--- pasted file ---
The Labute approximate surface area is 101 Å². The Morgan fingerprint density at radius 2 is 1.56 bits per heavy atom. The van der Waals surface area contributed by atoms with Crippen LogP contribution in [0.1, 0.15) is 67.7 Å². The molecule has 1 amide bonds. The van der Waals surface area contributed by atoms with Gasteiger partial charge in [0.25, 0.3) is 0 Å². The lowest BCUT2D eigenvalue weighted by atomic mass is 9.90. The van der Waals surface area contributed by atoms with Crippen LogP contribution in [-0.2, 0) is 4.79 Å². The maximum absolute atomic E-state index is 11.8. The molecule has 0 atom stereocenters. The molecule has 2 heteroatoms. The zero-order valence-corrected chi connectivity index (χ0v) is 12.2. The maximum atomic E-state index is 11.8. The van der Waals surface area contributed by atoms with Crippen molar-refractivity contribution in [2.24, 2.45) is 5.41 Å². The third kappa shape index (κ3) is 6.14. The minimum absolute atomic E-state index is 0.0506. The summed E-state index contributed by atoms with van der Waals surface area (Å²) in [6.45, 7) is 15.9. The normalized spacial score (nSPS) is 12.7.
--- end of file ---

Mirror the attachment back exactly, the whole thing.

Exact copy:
The Labute approximate surface area is 101 Å². The Morgan fingerprint density at radius 2 is 1.56 bits per heavy atom. The van der Waals surface area contributed by atoms with Crippen LogP contribution in [0.1, 0.15) is 67.7 Å². The molecule has 1 amide bonds. The van der Waals surface area contributed by atoms with Gasteiger partial charge in [0.25, 0.3) is 0 Å². The lowest BCUT2D eigenvalue weighted by atomic mass is 9.90. The van der Waals surface area contributed by atoms with Crippen LogP contribution in [-0.2, 0) is 4.79 Å². The maximum absolute atomic E-state index is 11.8. The molecule has 0 atom stereocenters. The molecule has 2 heteroatoms. The zero-order valence-corrected chi connectivity index (χ0v) is 12.2. The maximum atomic E-state index is 11.8. The van der Waals surface area contributed by atoms with Crippen molar-refractivity contribution in [2.24, 2.45) is 5.41 Å². The third kappa shape index (κ3) is 6.14. The minimum absolute atomic E-state index is 0.0506. The summed E-state index contributed by atoms with van der Waals surface area (Å²) in [6.45, 7) is 15.9. The normalized spacial score (nSPS) is 12.7.